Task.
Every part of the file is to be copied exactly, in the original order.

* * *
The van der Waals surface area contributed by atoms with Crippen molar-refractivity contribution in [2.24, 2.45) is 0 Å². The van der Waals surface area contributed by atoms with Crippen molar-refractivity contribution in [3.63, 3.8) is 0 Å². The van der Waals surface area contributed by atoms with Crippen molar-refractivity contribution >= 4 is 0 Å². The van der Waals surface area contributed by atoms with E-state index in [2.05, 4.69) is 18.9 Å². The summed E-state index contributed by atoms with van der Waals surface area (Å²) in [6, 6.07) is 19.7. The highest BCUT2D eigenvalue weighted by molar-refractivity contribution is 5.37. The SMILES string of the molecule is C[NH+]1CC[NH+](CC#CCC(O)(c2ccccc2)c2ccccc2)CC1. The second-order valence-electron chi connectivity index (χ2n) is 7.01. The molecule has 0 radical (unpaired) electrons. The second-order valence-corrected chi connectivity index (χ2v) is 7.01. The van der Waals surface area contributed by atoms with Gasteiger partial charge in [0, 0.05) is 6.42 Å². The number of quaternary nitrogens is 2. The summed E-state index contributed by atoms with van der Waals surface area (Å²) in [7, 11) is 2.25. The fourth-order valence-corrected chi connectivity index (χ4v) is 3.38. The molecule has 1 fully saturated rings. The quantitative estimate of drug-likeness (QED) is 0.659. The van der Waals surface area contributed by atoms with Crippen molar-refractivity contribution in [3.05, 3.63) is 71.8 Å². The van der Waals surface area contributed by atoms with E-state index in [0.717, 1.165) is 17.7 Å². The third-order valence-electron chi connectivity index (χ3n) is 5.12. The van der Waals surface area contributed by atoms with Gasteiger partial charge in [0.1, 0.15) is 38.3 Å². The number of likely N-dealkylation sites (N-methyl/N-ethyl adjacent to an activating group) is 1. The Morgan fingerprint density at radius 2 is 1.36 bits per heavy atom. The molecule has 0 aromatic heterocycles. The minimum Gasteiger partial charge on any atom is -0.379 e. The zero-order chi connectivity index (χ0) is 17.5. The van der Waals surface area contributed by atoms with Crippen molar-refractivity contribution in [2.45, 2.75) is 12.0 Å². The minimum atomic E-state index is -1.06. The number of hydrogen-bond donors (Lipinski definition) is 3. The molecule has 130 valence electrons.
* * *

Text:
The van der Waals surface area contributed by atoms with Crippen molar-refractivity contribution in [2.24, 2.45) is 0 Å². The van der Waals surface area contributed by atoms with Crippen molar-refractivity contribution in [3.63, 3.8) is 0 Å². The van der Waals surface area contributed by atoms with Crippen molar-refractivity contribution >= 4 is 0 Å². The van der Waals surface area contributed by atoms with E-state index in [2.05, 4.69) is 18.9 Å². The summed E-state index contributed by atoms with van der Waals surface area (Å²) in [6, 6.07) is 19.7. The highest BCUT2D eigenvalue weighted by molar-refractivity contribution is 5.37. The SMILES string of the molecule is C[NH+]1CC[NH+](CC#CCC(O)(c2ccccc2)c2ccccc2)CC1. The second-order valence-electron chi connectivity index (χ2n) is 7.01. The molecule has 0 radical (unpaired) electrons. The second-order valence-corrected chi connectivity index (χ2v) is 7.01. The van der Waals surface area contributed by atoms with Gasteiger partial charge in [0, 0.05) is 6.42 Å². The number of quaternary nitrogens is 2. The summed E-state index contributed by atoms with van der Waals surface area (Å²) in [7, 11) is 2.25. The fourth-order valence-corrected chi connectivity index (χ4v) is 3.38. The molecule has 1 fully saturated rings. The quantitative estimate of drug-likeness (QED) is 0.659. The van der Waals surface area contributed by atoms with Crippen molar-refractivity contribution in [3.05, 3.63) is 71.8 Å². The van der Waals surface area contributed by atoms with E-state index in [0.717, 1.165) is 17.7 Å². The third-order valence-electron chi connectivity index (χ3n) is 5.12. The van der Waals surface area contributed by atoms with Gasteiger partial charge in [0.1, 0.15) is 38.3 Å². The number of likely N-dealkylation sites (N-methyl/N-ethyl adjacent to an activating group) is 1. The Morgan fingerprint density at radius 2 is 1.36 bits per heavy atom. The molecule has 0 aromatic heterocycles. The minimum Gasteiger partial charge on any atom is -0.379 e. The zero-order chi connectivity index (χ0) is 17.5. The van der Waals surface area contributed by atoms with Crippen molar-refractivity contribution in [2.45, 2.75) is 12.0 Å². The minimum atomic E-state index is -1.06. The number of hydrogen-bond donors (Lipinski definition) is 3. The molecule has 130 valence electrons.